July 14, 2016 7:57:23 pm
The hungrier parents are at mealtimes, the more they may feed their young children, according to a new study which could have implications for childhood obesity.
In a study of 29 children aged three to six and their mothers, researchers asked the mothers to rate their hunger as well as their child’s hunger prior to a meal.
Among women who were overweight or obese, those who rated their own hunger higher also perceived their child’s hunger as higher, and in turn, served their child larger portions of food.
“Because young children have difficulty recognising when they are full, the more food they are presented at mealtime, the more they are likely to eat,” said Sarah Stromberg, a doctoral student at University of Florida.
The study was designed to determine what factors might impact how much food parents are serving their young children.
“If we can start to identify those factors we might be able intervene to help parents develop more appropriate portion sizes for younger kids, which hopefully can lead to a longer life of healthy eating habits,” said David Janicke, a professor at UF.
Researchers said that because of the small sample size, their study findings are preliminary.
Future research should be conducted with a larger group of participants and should track the calories consumed by children throughout the day, not just at one meal.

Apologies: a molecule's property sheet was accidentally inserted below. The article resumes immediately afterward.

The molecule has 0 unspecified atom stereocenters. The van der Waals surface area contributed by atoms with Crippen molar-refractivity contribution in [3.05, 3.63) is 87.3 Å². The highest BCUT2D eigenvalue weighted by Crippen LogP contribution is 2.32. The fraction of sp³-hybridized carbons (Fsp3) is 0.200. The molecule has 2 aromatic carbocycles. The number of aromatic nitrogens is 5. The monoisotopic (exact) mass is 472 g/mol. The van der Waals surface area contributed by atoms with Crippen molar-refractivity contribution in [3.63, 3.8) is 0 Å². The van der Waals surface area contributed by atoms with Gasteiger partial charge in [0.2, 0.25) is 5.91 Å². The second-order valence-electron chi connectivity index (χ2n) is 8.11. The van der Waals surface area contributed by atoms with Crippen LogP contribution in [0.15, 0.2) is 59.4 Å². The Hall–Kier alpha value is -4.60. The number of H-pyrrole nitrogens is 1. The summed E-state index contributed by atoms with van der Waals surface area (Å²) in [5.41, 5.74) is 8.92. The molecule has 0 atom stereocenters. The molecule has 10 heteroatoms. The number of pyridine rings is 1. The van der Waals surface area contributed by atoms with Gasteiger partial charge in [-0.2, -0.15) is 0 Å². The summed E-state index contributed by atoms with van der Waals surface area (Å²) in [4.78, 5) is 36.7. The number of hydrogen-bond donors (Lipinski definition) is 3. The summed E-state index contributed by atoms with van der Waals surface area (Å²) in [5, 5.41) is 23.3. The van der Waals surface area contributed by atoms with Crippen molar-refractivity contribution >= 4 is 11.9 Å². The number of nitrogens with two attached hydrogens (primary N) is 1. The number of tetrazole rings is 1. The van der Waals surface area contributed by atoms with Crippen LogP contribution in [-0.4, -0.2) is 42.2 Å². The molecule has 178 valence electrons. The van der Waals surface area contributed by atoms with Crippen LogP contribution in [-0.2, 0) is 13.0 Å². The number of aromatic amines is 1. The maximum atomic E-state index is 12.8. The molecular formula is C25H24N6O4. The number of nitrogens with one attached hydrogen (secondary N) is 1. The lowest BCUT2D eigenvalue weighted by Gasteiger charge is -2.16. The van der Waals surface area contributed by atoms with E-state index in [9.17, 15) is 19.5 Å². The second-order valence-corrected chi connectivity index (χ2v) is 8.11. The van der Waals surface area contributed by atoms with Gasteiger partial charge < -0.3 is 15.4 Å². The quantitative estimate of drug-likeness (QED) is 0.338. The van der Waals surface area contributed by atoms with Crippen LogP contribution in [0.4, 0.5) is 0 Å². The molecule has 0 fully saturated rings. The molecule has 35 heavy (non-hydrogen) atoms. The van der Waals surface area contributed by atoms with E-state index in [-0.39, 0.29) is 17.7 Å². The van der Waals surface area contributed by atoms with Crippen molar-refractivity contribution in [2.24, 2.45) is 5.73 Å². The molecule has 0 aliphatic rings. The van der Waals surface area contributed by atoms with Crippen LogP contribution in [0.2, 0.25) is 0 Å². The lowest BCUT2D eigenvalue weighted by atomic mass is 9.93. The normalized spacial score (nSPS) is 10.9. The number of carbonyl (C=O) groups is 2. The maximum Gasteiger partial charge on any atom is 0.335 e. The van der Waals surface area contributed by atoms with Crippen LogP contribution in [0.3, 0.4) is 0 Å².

In addition, researchers should observe parents and children in a home environment eating the foods they normally serve, rather than the free, buffet-style meal offered by the researchers.
“I think this study was a good starting point and ultimately if we’re able to see these findings replicated we can intervene with knowledge, awareness and strategies to help parents and kids work together to limit how much kids are being served,” Janicke said.
For the study, mother-child pairs were asked to participate in a study of their interactions during play time and a lunch or dinner meal.
After 10 minutes of a play activity at a lab, mothers were asked to complete a questionnaire that collected demographic information and asked the mother to rate her own hunger and her child’s hunger on a seven-point scale, where 1 was not hungry at all and 7 was extremely hungry. Researchers also collected participants’ height and weight.
Next, researchers brought in a selection of food and drinks and asked the mother to serve her child and herself.
Throughout the meal, trained coders observed participants through a one-way mirror and recorded the amount of food served and consumed.
Researchers found that for mothers who were heavier, higher ratings of their personal hunger were related to rating their child’s hunger as higher.
Those mothers also tended to dish out more food to their children than mothers who were in a healthy weight range.
The findings were published in the Journal of Human Nutrition and Dietetics.
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